Conclusion

But what does this have to do with gardening?

In the garden we have the most literal relationship between humans and their ecology.  In the paleotechnic society the garden is just a resource to be used and turned into waste, but in the neotechnic society the process of material recycling means that nothing is ever gone to waste.  For people living with gardens this idea is most easily understood with a compost.  Composting is a truly neotechnic technology as it means that the waste from one system (kitchen) is the resource of the next (compost) and the waste from that is used as a resource in the next (veggie garden).  And around and around we go.  There are still lots and lots of layers to understand for this cycle, such as human waste, water production and capture, nutrient cycles etc.  But it such a simpler concept to grasp rather than trying to explain embedded carbon footprint in production.

Regenerative Garden Design, UK, Permaculture, Compost
Hot Composting in Bristol

But regenerative garden design doesn’t stop at just the compost.  Carbon cycling is just one of hundreds of systems at work in a proper garden.  There are water cycles, understanding rain collection and grey water use.  There are nutrient cycles, promoting microbiology and building the soil food web.  There are season cycles in light and temperature, creating micro climates and leaving areas for higher trophic species.  And any good garden design will have multiple ways for these systems to occur so that they become resilient, connected and adaptive.  John T Lyle talks about the need to aggregate these systems rather then isolate.  He talks about simplifying the relationship down for easy understanding and intervention while never disconnecting the system from all the others around it.  While it is simple to talk about a composting system between the garden and kitchen there are in fact hundreds of other relationships that go into that system which can individually be examined, manipulated or designed.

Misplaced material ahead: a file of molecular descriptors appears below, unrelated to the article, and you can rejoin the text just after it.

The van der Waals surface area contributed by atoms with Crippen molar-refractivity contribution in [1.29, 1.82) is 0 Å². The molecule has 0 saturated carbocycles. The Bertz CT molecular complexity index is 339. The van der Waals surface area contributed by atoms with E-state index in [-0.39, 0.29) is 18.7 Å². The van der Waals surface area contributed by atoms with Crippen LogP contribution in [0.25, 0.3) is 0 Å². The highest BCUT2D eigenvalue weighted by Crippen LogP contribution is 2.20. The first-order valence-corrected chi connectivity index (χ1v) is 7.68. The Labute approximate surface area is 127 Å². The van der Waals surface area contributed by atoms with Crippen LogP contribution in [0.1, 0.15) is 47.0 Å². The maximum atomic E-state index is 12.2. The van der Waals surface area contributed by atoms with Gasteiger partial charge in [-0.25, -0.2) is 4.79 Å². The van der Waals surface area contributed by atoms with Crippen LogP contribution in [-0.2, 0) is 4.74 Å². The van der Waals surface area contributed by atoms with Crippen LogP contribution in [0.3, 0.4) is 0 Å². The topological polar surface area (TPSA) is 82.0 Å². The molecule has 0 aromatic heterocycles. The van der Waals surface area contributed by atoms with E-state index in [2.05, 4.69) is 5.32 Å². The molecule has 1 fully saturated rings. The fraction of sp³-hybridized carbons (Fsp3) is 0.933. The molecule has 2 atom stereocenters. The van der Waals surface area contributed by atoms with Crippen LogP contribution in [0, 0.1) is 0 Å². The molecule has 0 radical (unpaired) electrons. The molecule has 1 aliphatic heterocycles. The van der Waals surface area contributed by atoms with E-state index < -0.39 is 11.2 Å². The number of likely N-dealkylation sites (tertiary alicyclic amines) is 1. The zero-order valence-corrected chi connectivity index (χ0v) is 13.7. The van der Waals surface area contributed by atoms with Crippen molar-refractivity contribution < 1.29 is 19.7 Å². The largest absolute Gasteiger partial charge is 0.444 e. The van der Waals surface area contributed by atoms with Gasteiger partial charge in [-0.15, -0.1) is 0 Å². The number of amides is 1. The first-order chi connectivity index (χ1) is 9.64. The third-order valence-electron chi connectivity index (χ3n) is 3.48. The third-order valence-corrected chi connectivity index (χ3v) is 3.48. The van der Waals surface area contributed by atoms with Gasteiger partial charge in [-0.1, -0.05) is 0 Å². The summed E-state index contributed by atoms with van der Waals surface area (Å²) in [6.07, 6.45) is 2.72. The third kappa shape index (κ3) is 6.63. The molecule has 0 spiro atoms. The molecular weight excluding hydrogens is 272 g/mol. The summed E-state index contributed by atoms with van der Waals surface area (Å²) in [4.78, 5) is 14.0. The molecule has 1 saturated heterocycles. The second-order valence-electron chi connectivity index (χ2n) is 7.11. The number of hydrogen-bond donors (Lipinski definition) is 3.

That said, the most important part of regenerative garden design  is using a terminology that inspires the correct mentality for the process of human cohabitation.  The word ‘regeneration’ brings to mind ideas of restoration, renewal, self repair, growth and resilience.  These are words that imply a process or circular transition between states rather than offering a single frozen state.  When you design with regeneration in mind you are designing not to achieve a perfect state, but to create a system that can learn, grow and adapt to changing conditions and requirements.  This in its self means that the term regenerative garden design can never become a label because there would never be final state to it.  The garden is designed to continually shift and change with the seasons and years and allowed a part in the conversation of its current form.  

Regenerative Garden Design, Spain, Permaculture, Gardening

 


Lyle, John Tillman. Regenerative Design for Sustainable Development. New York: John Wiley, 1994. Print.

Mollison, B. C., and David Holmgren. Permaculture One: A Perennial Agriculture for Human Settlements. Tyalgum, N.S.W.: Tagari, 1987. Print.